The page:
Doylestown Township:  Originally the province of the Lenni Lenape tribe of the Delaware Indians prior to the colonization by European settlers, the land destined to become Doylestown and Bucks County remains widely regarded as some of the most beautiful countryside in Pennsylvania – and America!

In 1682, William Penn, a Quaker, was granted the land of Bucks County from the King of England as payment for a debt. Doylestown was built on the tract that William Penn conveyed to the Free Society of Traders in 1682, originally containing 20,000 acres. Of the 20,000 acres, 8,612 of them lay in the nearby townships of Warwick, New Britain and Hilltown. The area was twice reduced prior to 1726, when the remainder, containing about 2,000 acres in Warwick and New Britain, was purchased by Jeremiah Langhorne of Middletown. Of Langhorne’s purchase, Joseph Kirkbride from Falls Township bought several hundred acres in New Britain. At the time of purchase, these two proprietors owned every acre of land within the present borough limits.

The name “Doylestown” was apparently derived from the innkeeper William Doyle who obtained a license to keep a public house in 1745 known as “Doyle’s Tavern”. This building, once the Fountain House and currently a Starbucks, is located at the northwest corner of the intersection of Main and State streets in Doylestown Borough. The mural on the wall of the Doylestown Post Office, painted in 1934 by Charles Child, is the only surviving depiction of the Doyle family. In 1750, the country hamlet consisted of no more than a half dozen families living in log houses. There was a blacksmith, a tavern, and a store selling pioneer gear. From its earliest days as an unnamed colonial wilderness, Doylestown grew along with America into a quiet country town. In 1792, a stagecoach route sprang up along the Philadelphia-Easton Road (now Main Street), and Doylestown remained a stopover along the route.(read more on the township website)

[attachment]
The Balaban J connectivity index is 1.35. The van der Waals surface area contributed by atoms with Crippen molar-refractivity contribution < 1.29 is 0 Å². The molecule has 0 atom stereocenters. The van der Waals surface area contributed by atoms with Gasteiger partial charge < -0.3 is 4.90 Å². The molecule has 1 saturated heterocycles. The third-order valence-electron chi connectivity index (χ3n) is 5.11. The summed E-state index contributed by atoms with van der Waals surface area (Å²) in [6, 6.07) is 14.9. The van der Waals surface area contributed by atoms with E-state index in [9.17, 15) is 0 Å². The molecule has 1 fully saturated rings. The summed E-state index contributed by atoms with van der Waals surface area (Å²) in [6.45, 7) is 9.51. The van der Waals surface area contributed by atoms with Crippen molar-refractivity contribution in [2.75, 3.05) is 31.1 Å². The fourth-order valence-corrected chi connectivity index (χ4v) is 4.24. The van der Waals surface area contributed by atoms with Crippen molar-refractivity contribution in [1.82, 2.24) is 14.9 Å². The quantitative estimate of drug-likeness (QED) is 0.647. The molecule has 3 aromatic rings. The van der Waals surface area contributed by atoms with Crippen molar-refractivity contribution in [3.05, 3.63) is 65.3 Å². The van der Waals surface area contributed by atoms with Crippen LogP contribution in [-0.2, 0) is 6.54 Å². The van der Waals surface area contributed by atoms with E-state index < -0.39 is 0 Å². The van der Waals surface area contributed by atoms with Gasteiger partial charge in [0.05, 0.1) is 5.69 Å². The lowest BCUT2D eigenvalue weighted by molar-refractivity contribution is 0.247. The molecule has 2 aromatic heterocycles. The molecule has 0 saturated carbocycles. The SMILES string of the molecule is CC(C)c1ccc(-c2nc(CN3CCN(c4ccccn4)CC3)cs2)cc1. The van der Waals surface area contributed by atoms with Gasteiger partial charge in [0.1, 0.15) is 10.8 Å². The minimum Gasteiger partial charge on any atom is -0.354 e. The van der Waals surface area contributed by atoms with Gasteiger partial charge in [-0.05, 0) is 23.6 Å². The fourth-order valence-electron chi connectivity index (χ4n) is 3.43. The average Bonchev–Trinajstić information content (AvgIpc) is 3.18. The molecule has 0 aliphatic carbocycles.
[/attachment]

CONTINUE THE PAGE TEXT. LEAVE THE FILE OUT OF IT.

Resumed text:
No discussion of Township architecture would be complete without mentioning the two Mercer mansions: Henry Mercer’s Fonthill, built in 1910, and William Mercer’s Aldie mansion, built in 1927. Apart from its beauty, Fonthill is interesting for its design which is based on the tenets of the International style. In an effort to maximize the use of space, Henry concentrated first on the arrangement of the mansion’s sixty rooms before concerning himself with exterior aesthetics. William, on the other hand, pursued a more traditional course and drew inspiration from the family’s ancestral home in Scotland. Because of the generosity of the Mercer estates, both buildings today enrich the entire community. Fonthill and the adjacent Moravian Pottery and Tile Works are museums, while the Aldie mansion is home to the Heritage Conservancy (formerly the Bucks County Conservancy), an organization dedicated to preservation of the environment.

Fully embracing the future while preserving the best of its abundant heritage, Doylestown has evolved into an area where exceptional people and industry, classic architectural forms, history, recreational fun and a picturesque landscape all combine to create a unique American identity, and where every day, residents and visitors alike sense its well-secured place in the stream of time as a truly one-of-a-kind community.


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Data last updated: May 28, 2024 8:33:pm.